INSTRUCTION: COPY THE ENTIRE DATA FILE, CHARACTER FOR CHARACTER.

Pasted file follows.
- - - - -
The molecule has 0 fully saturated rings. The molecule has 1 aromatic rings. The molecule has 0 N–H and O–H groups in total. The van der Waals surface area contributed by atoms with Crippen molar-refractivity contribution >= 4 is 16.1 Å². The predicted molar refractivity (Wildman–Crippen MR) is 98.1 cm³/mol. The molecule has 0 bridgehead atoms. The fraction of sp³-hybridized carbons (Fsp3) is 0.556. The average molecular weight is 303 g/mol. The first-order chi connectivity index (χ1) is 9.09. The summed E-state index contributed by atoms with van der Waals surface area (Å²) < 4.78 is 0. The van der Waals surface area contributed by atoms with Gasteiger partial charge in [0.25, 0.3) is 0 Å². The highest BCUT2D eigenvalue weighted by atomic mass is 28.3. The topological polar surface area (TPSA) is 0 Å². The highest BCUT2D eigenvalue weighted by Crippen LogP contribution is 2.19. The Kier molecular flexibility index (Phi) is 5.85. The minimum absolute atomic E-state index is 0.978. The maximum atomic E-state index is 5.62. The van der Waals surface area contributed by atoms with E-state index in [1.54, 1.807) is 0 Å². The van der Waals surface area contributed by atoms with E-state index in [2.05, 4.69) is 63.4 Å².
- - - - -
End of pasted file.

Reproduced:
The molecule has 0 fully saturated rings. The molecule has 1 aromatic rings. The molecule has 0 N–H and O–H groups in total. The van der Waals surface area contributed by atoms with Crippen molar-refractivity contribution >= 4 is 16.1 Å². The predicted molar refractivity (Wildman–Crippen MR) is 98.1 cm³/mol. The molecule has 0 bridgehead atoms. The fraction of sp³-hybridized carbons (Fsp3) is 0.556. The average molecular weight is 303 g/mol. The first-order chi connectivity index (χ1) is 9.09. The summed E-state index contributed by atoms with van der Waals surface area (Å²) < 4.78 is 0. The van der Waals surface area contributed by atoms with Gasteiger partial charge in [0.25, 0.3) is 0 Å². The highest BCUT2D eigenvalue weighted by atomic mass is 28.3. The topological polar surface area (TPSA) is 0 Å². The highest BCUT2D eigenvalue weighted by Crippen LogP contribution is 2.19. The Kier molecular flexibility index (Phi) is 5.85. The minimum absolute atomic E-state index is 0.978. The maximum atomic E-state index is 5.62. The van der Waals surface area contributed by atoms with E-state index in [1.54, 1.807) is 0 Å². The van der Waals surface area contributed by atoms with E-state index in [2.05, 4.69) is 63.4 Å².